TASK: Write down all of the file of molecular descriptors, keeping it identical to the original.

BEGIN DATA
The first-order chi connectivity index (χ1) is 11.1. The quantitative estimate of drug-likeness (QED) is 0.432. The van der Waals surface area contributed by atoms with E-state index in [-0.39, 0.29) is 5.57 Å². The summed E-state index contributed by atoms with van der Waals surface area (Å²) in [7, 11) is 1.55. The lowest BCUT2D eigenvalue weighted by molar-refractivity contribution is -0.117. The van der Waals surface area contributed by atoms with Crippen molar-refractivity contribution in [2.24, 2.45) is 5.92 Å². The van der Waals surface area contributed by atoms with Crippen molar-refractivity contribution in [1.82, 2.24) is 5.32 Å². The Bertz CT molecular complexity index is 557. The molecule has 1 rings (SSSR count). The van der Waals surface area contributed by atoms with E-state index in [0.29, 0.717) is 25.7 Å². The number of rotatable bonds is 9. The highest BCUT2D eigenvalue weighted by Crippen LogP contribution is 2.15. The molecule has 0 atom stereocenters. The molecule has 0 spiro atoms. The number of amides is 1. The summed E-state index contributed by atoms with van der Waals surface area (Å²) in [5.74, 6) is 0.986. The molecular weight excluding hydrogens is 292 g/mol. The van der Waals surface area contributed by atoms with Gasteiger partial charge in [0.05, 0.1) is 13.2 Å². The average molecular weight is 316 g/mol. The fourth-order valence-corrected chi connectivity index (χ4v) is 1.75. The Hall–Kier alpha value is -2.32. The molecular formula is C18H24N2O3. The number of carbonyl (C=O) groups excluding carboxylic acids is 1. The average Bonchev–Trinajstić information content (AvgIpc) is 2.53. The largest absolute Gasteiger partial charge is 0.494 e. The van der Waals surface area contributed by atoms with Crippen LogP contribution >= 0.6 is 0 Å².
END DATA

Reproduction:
The first-order chi connectivity index (χ1) is 11.1. The quantitative estimate of drug-likeness (QED) is 0.432. The van der Waals surface area contributed by atoms with E-state index in [-0.39, 0.29) is 5.57 Å². The summed E-state index contributed by atoms with van der Waals surface area (Å²) in [7, 11) is 1.55. The lowest BCUT2D eigenvalue weighted by molar-refractivity contribution is -0.117. The van der Waals surface area contributed by atoms with Crippen molar-refractivity contribution in [2.24, 2.45) is 5.92 Å². The van der Waals surface area contributed by atoms with Crippen molar-refractivity contribution in [1.82, 2.24) is 5.32 Å². The Bertz CT molecular complexity index is 557. The molecule has 1 rings (SSSR count). The van der Waals surface area contributed by atoms with E-state index in [0.29, 0.717) is 25.7 Å². The number of rotatable bonds is 9. The highest BCUT2D eigenvalue weighted by Crippen LogP contribution is 2.15. The molecule has 0 atom stereocenters. The molecule has 0 spiro atoms. The number of amides is 1. The summed E-state index contributed by atoms with van der Waals surface area (Å²) in [5.74, 6) is 0.986. The molecular weight excluding hydrogens is 292 g/mol. The van der Waals surface area contributed by atoms with Gasteiger partial charge in [0.05, 0.1) is 13.2 Å². The average molecular weight is 316 g/mol. The fourth-order valence-corrected chi connectivity index (χ4v) is 1.75. The Hall–Kier alpha value is -2.32. The molecular formula is C18H24N2O3. The number of carbonyl (C=O) groups excluding carboxylic acids is 1. The average Bonchev–Trinajstić information content (AvgIpc) is 2.53. The largest absolute Gasteiger partial charge is 0.494 e. The van der Waals surface area contributed by atoms with Crippen LogP contribution >= 0.6 is 0 Å².